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By Sandi McCann
Reviewed April 2019, by Sara Russell, RN

At first, you may notice the fresh groceries you purchased for your mom last week, are sitting in the fridge uneaten. She’s eating cereal or snacks rather than making meals. Or perhaps she is acting more confused when you call. Then, you notice her clothes aren’t getting clean. Household tasks are becoming harder for her to handle and her loneliness is lingering.

It’s clear, that if your mom wants to keep living in her own home — which she does more than anything — she’ll need some help to do it.

Mom and daughter

What now? There is no way, with your work and family demands, that you can be there every moment, but will a professional caregiver really take on the daily tasks that need to be done to help your parent?

Yes. A caregiver with advanced training will help provide non-medical care to your loved one and provide nourishing meals, assist with household chores,  help with hygiene and personal care, and even find fun ways to connect with your mom – like taking her on outings or to her weekly bridge game, or doing other things she enjoys —  so she stays engaged and active in her life, says Paul Nygren, a senior care manager at HomeCare of the Rockies. Paul has worked with hundreds of families and is a trusted resource for those who are considering home care.

But, every agency, every caregiver does things a little differently. At the most basic level, whoever you call for help, should listen well and respond professionally so that you get the customized care you need.  Then, transparency and reliability are key. But there are a lot of other things to consider before you bring a caregiver in to help your loved one at home.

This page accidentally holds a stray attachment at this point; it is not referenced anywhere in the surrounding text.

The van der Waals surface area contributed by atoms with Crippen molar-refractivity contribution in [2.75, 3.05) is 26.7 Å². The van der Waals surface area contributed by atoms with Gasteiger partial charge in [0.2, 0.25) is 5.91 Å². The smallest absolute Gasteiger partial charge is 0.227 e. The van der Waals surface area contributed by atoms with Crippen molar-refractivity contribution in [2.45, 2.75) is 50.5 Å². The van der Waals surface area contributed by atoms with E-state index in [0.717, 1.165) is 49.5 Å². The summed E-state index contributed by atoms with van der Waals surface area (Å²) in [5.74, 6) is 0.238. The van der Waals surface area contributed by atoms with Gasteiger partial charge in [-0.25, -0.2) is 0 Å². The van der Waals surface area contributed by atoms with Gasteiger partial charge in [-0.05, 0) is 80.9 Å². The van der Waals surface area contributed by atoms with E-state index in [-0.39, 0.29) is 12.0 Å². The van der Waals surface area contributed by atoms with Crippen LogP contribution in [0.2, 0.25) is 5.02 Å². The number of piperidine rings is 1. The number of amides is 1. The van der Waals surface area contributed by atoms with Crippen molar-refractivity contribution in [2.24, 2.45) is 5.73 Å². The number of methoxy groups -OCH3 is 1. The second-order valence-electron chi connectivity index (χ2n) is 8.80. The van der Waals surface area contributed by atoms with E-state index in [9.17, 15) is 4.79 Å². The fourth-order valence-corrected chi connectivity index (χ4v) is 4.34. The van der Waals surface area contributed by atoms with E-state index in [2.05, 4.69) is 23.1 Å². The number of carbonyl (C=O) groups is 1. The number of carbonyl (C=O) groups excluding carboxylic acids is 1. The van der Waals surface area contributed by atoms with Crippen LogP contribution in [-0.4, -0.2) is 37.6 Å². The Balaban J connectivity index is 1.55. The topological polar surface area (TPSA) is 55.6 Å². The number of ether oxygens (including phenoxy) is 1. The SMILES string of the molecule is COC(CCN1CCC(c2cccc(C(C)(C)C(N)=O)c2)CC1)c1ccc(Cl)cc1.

Here are some things to think about when hiring in-home, non-medical care support.

Qualities to Expect from HomeCare Agencies and Caregivers

1. Attentive and engaged listeners.

At HomeCare of the Rockies, the very first thing we do is listen well when a family member calls. Nygren and other care team members spend a lot of time talking to families. He wants to hear their concerns and ideas. He’ll ask about their loved one, her health and preferences, needs, desires, experiences and stresses. This ear for detail helps Nygren identify the services and unique ways a caregiver can serve the senior and the family. Then we can create a customized care plan for your loved one.

Families are often surprised about how much help and support a professional caregiver can provide, Nygren says. A caregiver can take on scores of tasks including, helping with laundry, and other light housekeeping. He can prepare nutritious meals, drive the senior to social engagements or medical appointments and even take notes during doctor’s appointments. And, while working in the home, the right caregiver will help establish a routine and recognize other ways to keep the senior safe, comfortable, and engaged.

HomeCare of the Rockies caregivers receive advanced training through the innovative HomeCare Caregiver Training Program where they learn through classroom programs and hands-on training just how to support clients with all of these tasks and more.

The right caregiver will serve as the eyes and ears for family members who can’t be there every minute. It’s OK to expect them to provide quality care and household support in a way that eases stress for everyone involved.

And at the same time, the client and her family should always feel free to share concerns, request help, and inquire about any aspect of care — even if it’s about the caregiver directly – with the agency they are working with. I want our clients to reach out, talk with us, share ideas and concerns, no matter the issue. That kind of dialogue can only enhance care for the older adult and that’s what we all want.

A caregiver or agency who doesn’t seem to listen to your specific needs and preferences, or disregards your concerns — probably won’t be a good fit in your home.

Tip: The best in-home care providers will listen well and offer a flexible range of services to accommodate the needs of your loved one.

2. Clear conversations about fees and hours.